What does the AIDS epidemic have to do with the events of September 11? Nothing -- and everything. Shana Naomi Krochmal on a tale of two tragedies, one hospital and a community of compassion.
There was a time, long before the current terror, when we said ground zero and meant the gay community clustered around Christopher Street, say, or the Castro. Even then, St. Vincent's Hospital and Medical Center, in Greenwich Village, was the epicenter of a fresh hell. The conservative Catholic hospital, with its many images of Christ and the sad-eyed saints, held desperate gay men with AIDS, grieving lovers and embattled doctors. Many of New York City's PWAs came to St. Vincent's seventh-
Yet HIVers weren't the
And then, on September 11, a phalanx of physicians in green scrubs gathered amid a raft of stretchers, wheelchairs and ambulances on Seventh Avenue outside St. Vincent's -- once again the designated trauma center to this new Ground Zero. The hospital administration immediately turned to its AIDS Center staff to coordinate the disaster plan and manage the emotional fallout. "I certainly didn't expect to get asked to be the disaster expert," said Kristina Jones, MD, the AIDS Center's director of psychiatry, with a long-suffering laugh. "But AIDS is a chronic disaster, so here I am."
With skills forged in the crucible of the epidemic, the center's 70-person staff applied old lessons to the new crisis. "This was our chance to do it a second time," said Matt Baney, the center's administrative director since 1993, when the 150 beds on St. Vincent's AIDS unit were packed with PWAs. "With AIDS we did a lot of things wrong the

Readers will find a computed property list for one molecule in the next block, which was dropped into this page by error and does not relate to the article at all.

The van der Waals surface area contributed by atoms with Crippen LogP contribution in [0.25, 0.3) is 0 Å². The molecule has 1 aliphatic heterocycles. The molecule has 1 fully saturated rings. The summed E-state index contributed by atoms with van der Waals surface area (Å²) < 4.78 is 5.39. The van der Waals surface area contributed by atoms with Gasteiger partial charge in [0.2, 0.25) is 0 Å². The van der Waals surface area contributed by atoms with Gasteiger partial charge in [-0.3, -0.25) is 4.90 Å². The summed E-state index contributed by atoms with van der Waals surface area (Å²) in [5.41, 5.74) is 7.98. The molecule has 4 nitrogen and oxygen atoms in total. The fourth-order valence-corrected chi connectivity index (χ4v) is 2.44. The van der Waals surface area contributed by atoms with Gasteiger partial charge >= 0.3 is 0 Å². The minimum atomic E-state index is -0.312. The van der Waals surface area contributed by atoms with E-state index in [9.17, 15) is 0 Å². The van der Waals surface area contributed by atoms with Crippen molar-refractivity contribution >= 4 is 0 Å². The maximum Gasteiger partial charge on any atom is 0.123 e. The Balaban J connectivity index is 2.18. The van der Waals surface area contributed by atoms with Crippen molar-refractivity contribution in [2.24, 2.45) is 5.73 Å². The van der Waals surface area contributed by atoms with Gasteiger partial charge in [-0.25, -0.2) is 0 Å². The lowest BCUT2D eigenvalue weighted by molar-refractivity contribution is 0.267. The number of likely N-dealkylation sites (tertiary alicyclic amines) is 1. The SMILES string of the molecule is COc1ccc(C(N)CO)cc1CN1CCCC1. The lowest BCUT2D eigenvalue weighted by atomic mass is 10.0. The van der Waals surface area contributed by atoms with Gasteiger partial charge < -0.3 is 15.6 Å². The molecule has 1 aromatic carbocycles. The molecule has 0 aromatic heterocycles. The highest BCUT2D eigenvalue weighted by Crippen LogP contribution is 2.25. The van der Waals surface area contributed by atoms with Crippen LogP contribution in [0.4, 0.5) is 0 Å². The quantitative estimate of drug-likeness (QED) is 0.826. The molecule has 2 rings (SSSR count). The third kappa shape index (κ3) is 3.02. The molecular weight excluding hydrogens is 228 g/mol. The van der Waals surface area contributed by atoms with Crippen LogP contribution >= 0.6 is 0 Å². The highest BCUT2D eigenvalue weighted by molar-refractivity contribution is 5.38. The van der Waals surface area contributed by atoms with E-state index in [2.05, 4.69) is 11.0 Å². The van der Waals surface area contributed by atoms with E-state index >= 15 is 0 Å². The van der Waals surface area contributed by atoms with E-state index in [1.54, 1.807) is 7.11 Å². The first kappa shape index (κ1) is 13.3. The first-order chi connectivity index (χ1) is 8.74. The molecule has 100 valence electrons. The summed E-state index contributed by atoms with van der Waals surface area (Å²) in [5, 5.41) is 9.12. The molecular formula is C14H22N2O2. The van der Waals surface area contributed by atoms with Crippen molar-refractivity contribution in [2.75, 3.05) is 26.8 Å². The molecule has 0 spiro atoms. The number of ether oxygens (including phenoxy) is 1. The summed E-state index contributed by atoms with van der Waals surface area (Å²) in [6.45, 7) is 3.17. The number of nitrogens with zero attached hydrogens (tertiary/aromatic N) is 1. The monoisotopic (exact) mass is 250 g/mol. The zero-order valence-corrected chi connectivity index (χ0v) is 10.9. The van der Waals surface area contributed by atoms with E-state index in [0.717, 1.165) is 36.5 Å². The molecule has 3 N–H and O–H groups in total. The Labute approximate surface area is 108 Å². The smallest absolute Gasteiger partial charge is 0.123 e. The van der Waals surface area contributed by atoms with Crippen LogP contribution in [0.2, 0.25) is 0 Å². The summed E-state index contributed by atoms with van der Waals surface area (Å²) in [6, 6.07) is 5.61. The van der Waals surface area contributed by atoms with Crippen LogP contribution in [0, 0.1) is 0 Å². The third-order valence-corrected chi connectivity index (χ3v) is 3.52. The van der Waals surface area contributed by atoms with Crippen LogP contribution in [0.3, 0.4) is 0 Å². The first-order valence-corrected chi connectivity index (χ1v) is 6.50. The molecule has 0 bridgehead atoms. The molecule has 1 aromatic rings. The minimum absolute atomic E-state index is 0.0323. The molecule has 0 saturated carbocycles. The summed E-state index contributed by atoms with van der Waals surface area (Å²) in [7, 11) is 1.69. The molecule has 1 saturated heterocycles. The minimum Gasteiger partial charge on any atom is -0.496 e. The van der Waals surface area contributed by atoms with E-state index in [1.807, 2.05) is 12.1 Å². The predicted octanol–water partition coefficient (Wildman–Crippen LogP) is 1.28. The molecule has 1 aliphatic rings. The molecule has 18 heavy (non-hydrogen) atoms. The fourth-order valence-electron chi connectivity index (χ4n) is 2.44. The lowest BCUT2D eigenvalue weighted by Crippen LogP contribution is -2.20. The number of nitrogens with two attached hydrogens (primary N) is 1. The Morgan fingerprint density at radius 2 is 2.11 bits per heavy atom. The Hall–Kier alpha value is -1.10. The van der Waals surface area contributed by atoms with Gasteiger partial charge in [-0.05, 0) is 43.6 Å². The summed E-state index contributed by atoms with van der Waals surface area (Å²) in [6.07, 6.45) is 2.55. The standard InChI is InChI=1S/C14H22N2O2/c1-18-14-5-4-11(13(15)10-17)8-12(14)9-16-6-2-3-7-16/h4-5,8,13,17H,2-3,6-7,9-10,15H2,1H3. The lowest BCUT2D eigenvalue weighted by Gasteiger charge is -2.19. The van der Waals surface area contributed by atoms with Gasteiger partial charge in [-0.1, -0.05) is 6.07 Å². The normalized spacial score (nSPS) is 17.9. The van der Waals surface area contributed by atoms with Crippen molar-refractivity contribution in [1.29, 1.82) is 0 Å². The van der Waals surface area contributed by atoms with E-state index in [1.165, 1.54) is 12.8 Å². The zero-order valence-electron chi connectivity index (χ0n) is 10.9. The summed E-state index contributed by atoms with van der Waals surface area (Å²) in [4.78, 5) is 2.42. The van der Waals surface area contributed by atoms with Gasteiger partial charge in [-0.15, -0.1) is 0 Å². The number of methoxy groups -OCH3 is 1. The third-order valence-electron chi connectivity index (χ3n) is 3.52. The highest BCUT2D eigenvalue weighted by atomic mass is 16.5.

The hundreds of doctors waited on the sidewalk for the estimated 5,000 victims, breathing smoke and ash through surgical masks and watching the TV crews spring into action when the occasional ambulance arrived. Meanwhile, local HIVers taking in the scene's overabundance of MASH-like units and outpouring of volunteers nursed their own share of painful emotions: Where was the nation's disaster plan when HIV decimated a generation of gay men in the '80s? Imagine then-mayor Ed Koch sounding as stricken by AIDS' toll as Rudolph Giuliani by the WTC attack when asked to predict casualties: "More than any of us can bear."
"Yes, there was a bit of bitterness about what we had to go through," Baney said. "A trauma like this reopens so many wounds that you thought were covered up." And two decades of AIDS horror may have even served as a buffer of sorts, he said. "Because of the epidemic, we lived through the explosion already. September 11 seems like a quiet muf
Night fell on the besieged city, and as the Day After dawned, the platoon of waiting helpers had to face a terrible truth: Silence indeed equals death. After the
But they didn't. And that's when the AIDS Center's staff and scores of HIVers found their true calling, as they switched gears from managing the crisis to caring for the caretakers -- helping an army of shocked medical practitioners accept their powerlessness to save.
Day and night, stunned family members from all over metropolitan New York stood in long lines outside St. Vincent's for a chance to call out the name of their missing at an info table set up by center staffers. Inside, the scene was reassuringly busy for those in charge: Exhausted police and
In the ensuing days, as the realization set in that few of the countless lost in the wreckage would be recovered alive -- or at all -- the scene at St. Vincent's became that of a monumental memorial. The hospital's southern wall was plastered with hundreds of handmade pamphlets bearing photos of the once-smiling faces and identifying details of the missing. There were masses of
New Yorkers arrived on the scene to donate work boots, socks, gloves,